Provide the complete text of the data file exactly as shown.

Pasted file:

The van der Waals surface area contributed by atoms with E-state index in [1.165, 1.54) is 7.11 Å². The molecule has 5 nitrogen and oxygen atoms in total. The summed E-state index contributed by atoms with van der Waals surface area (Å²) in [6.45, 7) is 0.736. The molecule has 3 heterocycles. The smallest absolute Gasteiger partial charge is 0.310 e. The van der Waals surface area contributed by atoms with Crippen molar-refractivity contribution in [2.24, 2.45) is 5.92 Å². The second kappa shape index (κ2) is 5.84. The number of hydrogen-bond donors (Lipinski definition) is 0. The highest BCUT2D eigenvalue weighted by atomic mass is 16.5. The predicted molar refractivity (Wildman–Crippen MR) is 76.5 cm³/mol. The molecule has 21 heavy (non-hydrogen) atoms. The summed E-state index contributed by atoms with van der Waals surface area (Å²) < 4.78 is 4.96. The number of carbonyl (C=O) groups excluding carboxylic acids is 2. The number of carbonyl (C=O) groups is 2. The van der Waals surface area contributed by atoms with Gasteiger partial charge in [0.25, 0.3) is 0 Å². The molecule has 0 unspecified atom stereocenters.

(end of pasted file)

The van der Waals surface area contributed by atoms with E-state index in [1.165, 1.54) is 7.11 Å². The molecule has 5 nitrogen and oxygen atoms in total. The summed E-state index contributed by atoms with van der Waals surface area (Å²) in [6.45, 7) is 0.736. The molecule has 3 heterocycles. The smallest absolute Gasteiger partial charge is 0.310 e. The van der Waals surface area contributed by atoms with Crippen molar-refractivity contribution in [2.24, 2.45) is 5.92 Å². The second kappa shape index (κ2) is 5.84. The number of hydrogen-bond donors (Lipinski definition) is 0. The highest BCUT2D eigenvalue weighted by atomic mass is 16.5. The predicted molar refractivity (Wildman–Crippen MR) is 76.5 cm³/mol. The molecule has 21 heavy (non-hydrogen) atoms. The summed E-state index contributed by atoms with van der Waals surface area (Å²) < 4.78 is 4.96. The number of carbonyl (C=O) groups excluding carboxylic acids is 2. The number of carbonyl (C=O) groups is 2. The van der Waals surface area contributed by atoms with Gasteiger partial charge in [0.25, 0.3) is 0 Å². The molecule has 0 unspecified atom stereocenters.